brand
Talk to an attorney

This Is An Advertisement

Firm Update: We remain open and are accepting new clients. In response to the threat of COVID-19, we are offering video and telephone consultations. Please call or email our office to discuss your options.

  1. Home
  2.  » 
  3. Medical Malpractice
  4.  » Turn to an attorney when you suspect medical malpractice

Turn to an attorney when you suspect medical malpractice

| Aug 2, 2019 | Medical Malpractice

We turn to doctors in times to make us better. But what happens when we feel worse?

It could mean you have a case for medical malpractice, especially if your worsened medical condition was a result of reckless or negligent medical care.

Here are some, but certainly not all, of the scenarios under which you might want to turn to a medical malpractice attorney.

  1. You’ve been prescribed the wrong medication. Were you harmed by an incorrect dosage or by a drug that had an adverse reaction with another medication you’re taking?
  2. Your surgery was performed in an unsafe manner. This includes surgical procedures in which instruments were left inside a patient or when surgery was performed on the wrong person or wrong area of the body.
  3. A loved one’s death during a surgery or other procedure that could have been avoided. Joan Rivers’ death by cardiac arrest during a routine medical procedure is one example often pointed to.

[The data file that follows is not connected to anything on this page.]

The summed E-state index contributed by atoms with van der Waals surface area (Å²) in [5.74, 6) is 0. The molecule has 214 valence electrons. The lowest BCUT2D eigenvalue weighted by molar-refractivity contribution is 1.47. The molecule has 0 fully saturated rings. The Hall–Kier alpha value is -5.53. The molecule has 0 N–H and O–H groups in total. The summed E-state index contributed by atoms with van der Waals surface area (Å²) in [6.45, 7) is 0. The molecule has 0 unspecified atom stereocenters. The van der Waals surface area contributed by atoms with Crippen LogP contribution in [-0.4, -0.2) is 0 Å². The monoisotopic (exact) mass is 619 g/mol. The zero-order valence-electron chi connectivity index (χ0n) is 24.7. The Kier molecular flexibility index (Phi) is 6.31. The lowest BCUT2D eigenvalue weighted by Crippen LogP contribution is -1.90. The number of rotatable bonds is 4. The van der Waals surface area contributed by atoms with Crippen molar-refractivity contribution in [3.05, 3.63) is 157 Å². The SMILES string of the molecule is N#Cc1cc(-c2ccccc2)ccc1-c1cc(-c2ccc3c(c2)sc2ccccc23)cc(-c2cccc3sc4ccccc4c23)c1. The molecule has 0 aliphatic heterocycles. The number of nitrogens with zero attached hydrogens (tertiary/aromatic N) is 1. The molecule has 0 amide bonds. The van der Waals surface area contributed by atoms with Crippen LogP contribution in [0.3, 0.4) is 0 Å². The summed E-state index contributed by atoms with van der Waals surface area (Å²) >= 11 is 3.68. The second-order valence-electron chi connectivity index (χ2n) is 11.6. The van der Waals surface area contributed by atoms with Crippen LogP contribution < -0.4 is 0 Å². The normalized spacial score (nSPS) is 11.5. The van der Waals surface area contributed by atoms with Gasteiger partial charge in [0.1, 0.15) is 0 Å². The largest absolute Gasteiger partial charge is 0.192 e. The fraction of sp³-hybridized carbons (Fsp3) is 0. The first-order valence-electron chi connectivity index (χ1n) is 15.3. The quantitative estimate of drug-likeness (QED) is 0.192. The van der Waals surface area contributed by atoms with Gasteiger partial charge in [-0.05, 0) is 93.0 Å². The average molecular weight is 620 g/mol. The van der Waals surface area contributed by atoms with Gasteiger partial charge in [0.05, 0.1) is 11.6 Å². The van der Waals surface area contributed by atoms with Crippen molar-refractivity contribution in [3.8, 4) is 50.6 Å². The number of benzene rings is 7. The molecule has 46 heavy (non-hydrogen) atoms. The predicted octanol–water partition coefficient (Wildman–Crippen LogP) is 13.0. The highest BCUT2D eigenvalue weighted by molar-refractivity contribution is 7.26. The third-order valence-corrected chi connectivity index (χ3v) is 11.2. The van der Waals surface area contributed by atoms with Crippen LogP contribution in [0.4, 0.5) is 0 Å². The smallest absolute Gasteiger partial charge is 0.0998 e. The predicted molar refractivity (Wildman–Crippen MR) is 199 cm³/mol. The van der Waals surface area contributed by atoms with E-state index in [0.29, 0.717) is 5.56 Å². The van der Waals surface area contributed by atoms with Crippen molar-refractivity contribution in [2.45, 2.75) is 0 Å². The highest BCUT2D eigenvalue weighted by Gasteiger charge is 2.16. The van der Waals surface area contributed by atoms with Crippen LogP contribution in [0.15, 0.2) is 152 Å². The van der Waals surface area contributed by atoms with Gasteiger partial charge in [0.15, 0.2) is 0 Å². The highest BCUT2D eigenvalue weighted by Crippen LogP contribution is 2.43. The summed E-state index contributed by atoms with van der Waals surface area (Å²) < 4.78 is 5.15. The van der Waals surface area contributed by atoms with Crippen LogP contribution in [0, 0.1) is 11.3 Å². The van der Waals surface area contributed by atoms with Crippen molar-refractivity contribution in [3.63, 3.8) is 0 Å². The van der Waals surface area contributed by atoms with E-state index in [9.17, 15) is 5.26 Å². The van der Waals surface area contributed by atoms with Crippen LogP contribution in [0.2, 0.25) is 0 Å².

4. Your child has been harmed by improper prenatal care or during birth. There are some instances in which the actions of medical staff could leave your child with significant, lifelong medical conditions.
  5. Your privacy has been violated. While no physical pain has been suffered, a leak of your medical records could lead to a malpractice suit.

These are just a few of the reasons why you could find yourself involved in a medical malpractice lawsuit. If you, your child or a loved one has been harmed, you believe, by the actions of a medical professional, don’t delay consulting with an attorney who works with malpractice cases. You could have ongoing medical issues and costs that need to be addressed at once.

Archives

FindLaw Network